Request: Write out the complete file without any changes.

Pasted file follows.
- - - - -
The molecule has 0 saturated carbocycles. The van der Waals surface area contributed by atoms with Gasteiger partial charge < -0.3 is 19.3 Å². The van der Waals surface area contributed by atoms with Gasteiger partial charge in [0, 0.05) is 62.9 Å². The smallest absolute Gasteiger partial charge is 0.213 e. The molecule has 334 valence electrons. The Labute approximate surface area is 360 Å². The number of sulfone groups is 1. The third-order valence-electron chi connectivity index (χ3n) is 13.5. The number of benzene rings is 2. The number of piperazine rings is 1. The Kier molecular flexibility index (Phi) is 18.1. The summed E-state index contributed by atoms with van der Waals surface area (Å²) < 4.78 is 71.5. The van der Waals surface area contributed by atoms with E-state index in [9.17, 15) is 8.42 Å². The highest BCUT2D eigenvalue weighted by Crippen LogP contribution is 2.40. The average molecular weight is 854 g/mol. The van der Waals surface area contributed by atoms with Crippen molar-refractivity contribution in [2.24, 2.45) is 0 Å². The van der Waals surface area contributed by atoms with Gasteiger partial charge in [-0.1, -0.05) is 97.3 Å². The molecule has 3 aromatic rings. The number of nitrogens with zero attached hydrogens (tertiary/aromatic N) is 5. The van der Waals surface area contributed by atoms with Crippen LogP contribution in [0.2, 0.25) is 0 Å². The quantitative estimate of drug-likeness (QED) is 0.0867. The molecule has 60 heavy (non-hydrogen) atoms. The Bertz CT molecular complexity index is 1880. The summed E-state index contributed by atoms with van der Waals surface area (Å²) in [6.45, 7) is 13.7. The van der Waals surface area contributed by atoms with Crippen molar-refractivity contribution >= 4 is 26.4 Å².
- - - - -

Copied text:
The molecule has 0 saturated carbocycles. The van der Waals surface area contributed by atoms with Gasteiger partial charge < -0.3 is 19.3 Å². The van der Waals surface area contributed by atoms with Gasteiger partial charge in [0, 0.05) is 62.9 Å². The smallest absolute Gasteiger partial charge is 0.213 e. The molecule has 334 valence electrons. The Labute approximate surface area is 360 Å². The number of sulfone groups is 1. The third-order valence-electron chi connectivity index (χ3n) is 13.5. The number of benzene rings is 2. The number of piperazine rings is 1. The Kier molecular flexibility index (Phi) is 18.1. The summed E-state index contributed by atoms with van der Waals surface area (Å²) < 4.78 is 71.5. The van der Waals surface area contributed by atoms with E-state index in [9.17, 15) is 8.42 Å². The highest BCUT2D eigenvalue weighted by Crippen LogP contribution is 2.40. The average molecular weight is 854 g/mol. The van der Waals surface area contributed by atoms with Crippen molar-refractivity contribution in [2.24, 2.45) is 0 Å². The van der Waals surface area contributed by atoms with Gasteiger partial charge in [-0.1, -0.05) is 97.3 Å². The molecule has 3 aromatic rings. The number of nitrogens with zero attached hydrogens (tertiary/aromatic N) is 5. The van der Waals surface area contributed by atoms with Crippen LogP contribution in [0.2, 0.25) is 0 Å². The quantitative estimate of drug-likeness (QED) is 0.0867. The molecule has 60 heavy (non-hydrogen) atoms. The Bertz CT molecular complexity index is 1880. The summed E-state index contributed by atoms with van der Waals surface area (Å²) in [6.45, 7) is 13.7. The van der Waals surface area contributed by atoms with Crippen molar-refractivity contribution >= 4 is 26.4 Å².